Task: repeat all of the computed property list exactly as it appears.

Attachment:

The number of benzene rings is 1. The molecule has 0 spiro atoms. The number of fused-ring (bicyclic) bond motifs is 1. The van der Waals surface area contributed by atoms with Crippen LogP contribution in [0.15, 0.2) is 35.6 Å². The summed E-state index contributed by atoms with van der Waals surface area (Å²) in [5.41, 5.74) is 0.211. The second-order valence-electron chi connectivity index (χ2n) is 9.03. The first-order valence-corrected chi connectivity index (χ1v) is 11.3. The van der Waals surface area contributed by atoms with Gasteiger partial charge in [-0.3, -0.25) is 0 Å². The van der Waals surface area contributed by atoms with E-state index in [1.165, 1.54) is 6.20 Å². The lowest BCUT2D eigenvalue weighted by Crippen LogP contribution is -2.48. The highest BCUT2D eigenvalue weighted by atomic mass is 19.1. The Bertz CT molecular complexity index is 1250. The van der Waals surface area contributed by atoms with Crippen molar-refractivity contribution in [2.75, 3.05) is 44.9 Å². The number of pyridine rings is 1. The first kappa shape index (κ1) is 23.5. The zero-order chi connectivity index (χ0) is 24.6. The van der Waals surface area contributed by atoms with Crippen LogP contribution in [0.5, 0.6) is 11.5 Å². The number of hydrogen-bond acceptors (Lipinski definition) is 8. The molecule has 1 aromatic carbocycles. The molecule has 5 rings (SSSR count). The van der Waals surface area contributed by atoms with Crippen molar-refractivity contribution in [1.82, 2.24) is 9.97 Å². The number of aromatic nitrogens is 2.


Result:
The number of benzene rings is 1. The molecule has 0 spiro atoms. The number of fused-ring (bicyclic) bond motifs is 1. The van der Waals surface area contributed by atoms with Crippen LogP contribution in [0.15, 0.2) is 35.6 Å². The summed E-state index contributed by atoms with van der Waals surface area (Å²) in [5.41, 5.74) is 0.211. The second-order valence-electron chi connectivity index (χ2n) is 9.03. The first-order valence-corrected chi connectivity index (χ1v) is 11.3. The van der Waals surface area contributed by atoms with Gasteiger partial charge in [-0.3, -0.25) is 0 Å². The van der Waals surface area contributed by atoms with E-state index in [1.165, 1.54) is 6.20 Å². The lowest BCUT2D eigenvalue weighted by Crippen LogP contribution is -2.48. The highest BCUT2D eigenvalue weighted by atomic mass is 19.1. The Bertz CT molecular complexity index is 1250. The van der Waals surface area contributed by atoms with Crippen molar-refractivity contribution in [2.75, 3.05) is 44.9 Å². The number of pyridine rings is 1. The first kappa shape index (κ1) is 23.5. The zero-order chi connectivity index (χ0) is 24.6. The van der Waals surface area contributed by atoms with Crippen LogP contribution in [0.5, 0.6) is 11.5 Å². The number of hydrogen-bond acceptors (Lipinski definition) is 8. The molecule has 1 aromatic carbocycles. The molecule has 5 rings (SSSR count). The van der Waals surface area contributed by atoms with Crippen molar-refractivity contribution in [1.82, 2.24) is 9.97 Å². The number of aromatic nitrogens is 2.